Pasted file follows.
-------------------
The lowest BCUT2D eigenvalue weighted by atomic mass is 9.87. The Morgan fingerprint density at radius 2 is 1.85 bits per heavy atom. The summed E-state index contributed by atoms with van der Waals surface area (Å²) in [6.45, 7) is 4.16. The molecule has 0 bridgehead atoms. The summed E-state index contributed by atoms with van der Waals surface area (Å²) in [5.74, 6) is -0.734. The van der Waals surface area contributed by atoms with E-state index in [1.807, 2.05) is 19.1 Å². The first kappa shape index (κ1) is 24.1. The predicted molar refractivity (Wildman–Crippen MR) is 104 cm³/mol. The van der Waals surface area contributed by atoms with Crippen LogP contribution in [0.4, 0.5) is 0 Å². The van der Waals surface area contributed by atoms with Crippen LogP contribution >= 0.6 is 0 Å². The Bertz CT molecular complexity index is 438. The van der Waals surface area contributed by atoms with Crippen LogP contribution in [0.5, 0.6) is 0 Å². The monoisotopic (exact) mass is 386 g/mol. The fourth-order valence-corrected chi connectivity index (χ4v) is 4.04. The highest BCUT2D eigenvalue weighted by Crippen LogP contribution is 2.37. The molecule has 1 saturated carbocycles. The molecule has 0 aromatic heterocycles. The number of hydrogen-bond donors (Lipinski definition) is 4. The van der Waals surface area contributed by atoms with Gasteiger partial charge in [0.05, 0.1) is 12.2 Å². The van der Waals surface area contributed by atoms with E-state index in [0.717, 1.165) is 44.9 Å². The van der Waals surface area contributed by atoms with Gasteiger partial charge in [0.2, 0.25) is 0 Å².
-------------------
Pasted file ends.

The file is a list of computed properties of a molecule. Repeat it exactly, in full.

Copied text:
The lowest BCUT2D eigenvalue weighted by atomic mass is 9.87. The Morgan fingerprint density at radius 2 is 1.85 bits per heavy atom. The summed E-state index contributed by atoms with van der Waals surface area (Å²) in [6.45, 7) is 4.16. The molecule has 0 bridgehead atoms. The summed E-state index contributed by atoms with van der Waals surface area (Å²) in [5.74, 6) is -0.734. The van der Waals surface area contributed by atoms with E-state index in [1.807, 2.05) is 19.1 Å². The first kappa shape index (κ1) is 24.1. The predicted molar refractivity (Wildman–Crippen MR) is 104 cm³/mol. The van der Waals surface area contributed by atoms with Crippen LogP contribution in [0.4, 0.5) is 0 Å². The van der Waals surface area contributed by atoms with Crippen LogP contribution >= 0.6 is 0 Å². The Bertz CT molecular complexity index is 438. The van der Waals surface area contributed by atoms with Crippen LogP contribution in [0.5, 0.6) is 0 Å². The monoisotopic (exact) mass is 386 g/mol. The fourth-order valence-corrected chi connectivity index (χ4v) is 4.04. The highest BCUT2D eigenvalue weighted by Crippen LogP contribution is 2.37. The molecule has 1 saturated carbocycles. The molecule has 0 aromatic heterocycles. The number of hydrogen-bond donors (Lipinski definition) is 4. The van der Waals surface area contributed by atoms with Gasteiger partial charge in [0.05, 0.1) is 12.2 Å². The van der Waals surface area contributed by atoms with E-state index in [0.717, 1.165) is 44.9 Å². The van der Waals surface area contributed by atoms with Gasteiger partial charge in [0.2, 0.25) is 0 Å².